Q. How much space should I leave open from the entrance door to the first fixture? And how much space between RX counter to the nearest fixture?
Entrance from door to the first fixture should be at least 7 ft. - 8 ft. Between the RX counter and nearest fixture, at least 6 ft. However, if you are filling more than 250 prescriptions a day, then I suggest going to 7 ft. - 8 ft.
Q. Is there anything creative I can do with my walls other than painting them?
Adding photos of people of different ethnic and age groups with a pleasant smile is always a nice touch. Examples of photos could include: a parent holding a baby, a family photo of a customer that includes three generations, or a photo of a proud grandparent with their grandchild. Let your customers know that you are a pharmacy that welcomes all age groups. Or follow in Brittany Sanders footsteps, store owner and pharmacist of The Pharmacy at Wellington, and add wonderful photos to the store walls of yourself and staff interacting with customers. Note: I am not recommending you put your family photos on the wall, I am recommending customer and/or customers with staff photos. If photos are not in your plans, adding 6" wide wood strip separating the area between the top of your fixture and the ceiling is another creative idea.
Q. Any suggestion on how to make the pharmacy standout from the rest of the store?
The least expensive way to highlight your pharmacy is by painting it a complementary color with related hues. Tie together the pharmacy and front-end by using the same color for the trim. My favorite way to bring attention to a pharmacy area is to have a slightly curved valance added to the ceiling face of the pharmacy with the words “Welcome to Our Pharmacy” painted on the front, this gives it a nice added touch.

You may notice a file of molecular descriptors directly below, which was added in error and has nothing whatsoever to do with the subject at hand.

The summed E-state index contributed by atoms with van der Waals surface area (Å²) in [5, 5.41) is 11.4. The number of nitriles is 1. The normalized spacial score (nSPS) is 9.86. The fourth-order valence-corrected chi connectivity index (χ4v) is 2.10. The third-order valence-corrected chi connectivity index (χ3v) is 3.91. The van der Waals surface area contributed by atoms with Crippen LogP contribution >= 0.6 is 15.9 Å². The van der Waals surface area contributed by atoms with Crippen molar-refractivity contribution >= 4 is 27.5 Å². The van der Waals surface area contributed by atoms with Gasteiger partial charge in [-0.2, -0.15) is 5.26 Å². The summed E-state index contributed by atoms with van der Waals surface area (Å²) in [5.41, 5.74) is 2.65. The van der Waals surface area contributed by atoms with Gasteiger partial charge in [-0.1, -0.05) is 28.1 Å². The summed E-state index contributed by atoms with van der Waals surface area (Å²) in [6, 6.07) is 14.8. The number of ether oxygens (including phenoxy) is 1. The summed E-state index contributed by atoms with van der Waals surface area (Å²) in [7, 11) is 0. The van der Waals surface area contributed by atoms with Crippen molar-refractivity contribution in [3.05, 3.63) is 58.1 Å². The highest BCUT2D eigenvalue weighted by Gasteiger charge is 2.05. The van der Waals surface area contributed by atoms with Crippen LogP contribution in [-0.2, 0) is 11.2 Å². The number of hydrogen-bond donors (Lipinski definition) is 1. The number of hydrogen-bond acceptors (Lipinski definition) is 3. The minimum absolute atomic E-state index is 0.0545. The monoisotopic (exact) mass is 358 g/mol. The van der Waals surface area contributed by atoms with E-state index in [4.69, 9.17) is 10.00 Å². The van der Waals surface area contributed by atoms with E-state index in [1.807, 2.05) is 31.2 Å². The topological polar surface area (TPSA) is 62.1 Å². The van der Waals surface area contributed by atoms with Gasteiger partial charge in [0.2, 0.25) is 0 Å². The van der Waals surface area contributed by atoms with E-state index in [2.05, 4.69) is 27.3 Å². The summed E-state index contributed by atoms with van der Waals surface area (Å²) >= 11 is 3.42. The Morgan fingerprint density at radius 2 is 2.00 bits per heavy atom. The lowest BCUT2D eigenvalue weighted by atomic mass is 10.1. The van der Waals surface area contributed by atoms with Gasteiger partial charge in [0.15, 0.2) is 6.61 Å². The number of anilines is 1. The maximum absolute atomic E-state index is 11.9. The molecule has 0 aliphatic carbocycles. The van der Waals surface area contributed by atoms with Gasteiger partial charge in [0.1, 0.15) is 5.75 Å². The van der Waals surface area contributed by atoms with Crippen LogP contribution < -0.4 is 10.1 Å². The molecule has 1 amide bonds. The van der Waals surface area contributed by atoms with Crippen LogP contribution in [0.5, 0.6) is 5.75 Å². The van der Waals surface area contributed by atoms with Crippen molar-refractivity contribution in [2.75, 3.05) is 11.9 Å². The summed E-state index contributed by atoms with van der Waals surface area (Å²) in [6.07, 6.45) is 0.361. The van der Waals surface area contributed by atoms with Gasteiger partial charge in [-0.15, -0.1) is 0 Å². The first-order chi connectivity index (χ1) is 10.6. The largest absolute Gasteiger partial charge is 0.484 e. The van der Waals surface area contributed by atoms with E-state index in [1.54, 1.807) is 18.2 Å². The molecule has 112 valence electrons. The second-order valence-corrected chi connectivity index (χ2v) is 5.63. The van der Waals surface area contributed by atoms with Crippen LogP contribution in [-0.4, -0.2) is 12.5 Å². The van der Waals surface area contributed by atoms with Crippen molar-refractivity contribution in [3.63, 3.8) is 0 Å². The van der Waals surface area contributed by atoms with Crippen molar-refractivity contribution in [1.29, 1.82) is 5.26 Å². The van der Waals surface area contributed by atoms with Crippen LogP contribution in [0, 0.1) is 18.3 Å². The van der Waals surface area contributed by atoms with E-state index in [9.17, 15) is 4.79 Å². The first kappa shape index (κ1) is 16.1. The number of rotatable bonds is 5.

Gabe Trahan, Senior Director of Store Operations and Marketing, NCPA
In his role as NCPA’s Senior Director of Store Operations and Marketing, Gabe Trahan has worked with hundreds of community pharmacies of all sizes to help them improve their images and ultimately boost front-end profits. From conducting in-store and virtual consultations to presenting at educational workshops and writing extensively on front-end retailing, Gabe has established himself as one of the leading experts in effective and innovative front-end design and merchandising. Gabe is a much sought-after speaker on merchandising and has presented at numerous workshops and seminars for NCPA and other pharmacy organizations and wholesalers. He has conducted hundreds of in-store consultations for community pharmacies for 27 years, as far away as Sitka, Alaska and Puerto Rico and many cities and towns in between, helping the store owners and staff to redesign floor plans, solve inventory issues, and improve merchandising and marketing with original techniques.
National Community Pharmacists Association, founded in 1898, is the voice for the community pharmacist, representing 22,000 pharmacies that employ 250,000 individuals nationwide. Community pharmacies are rooted in the communities where they are located and are among America’s most accessible health care providers. To learn more, visit www.ncpanet.org.
This post is related to:Design, Fixtures, Layout, Engineering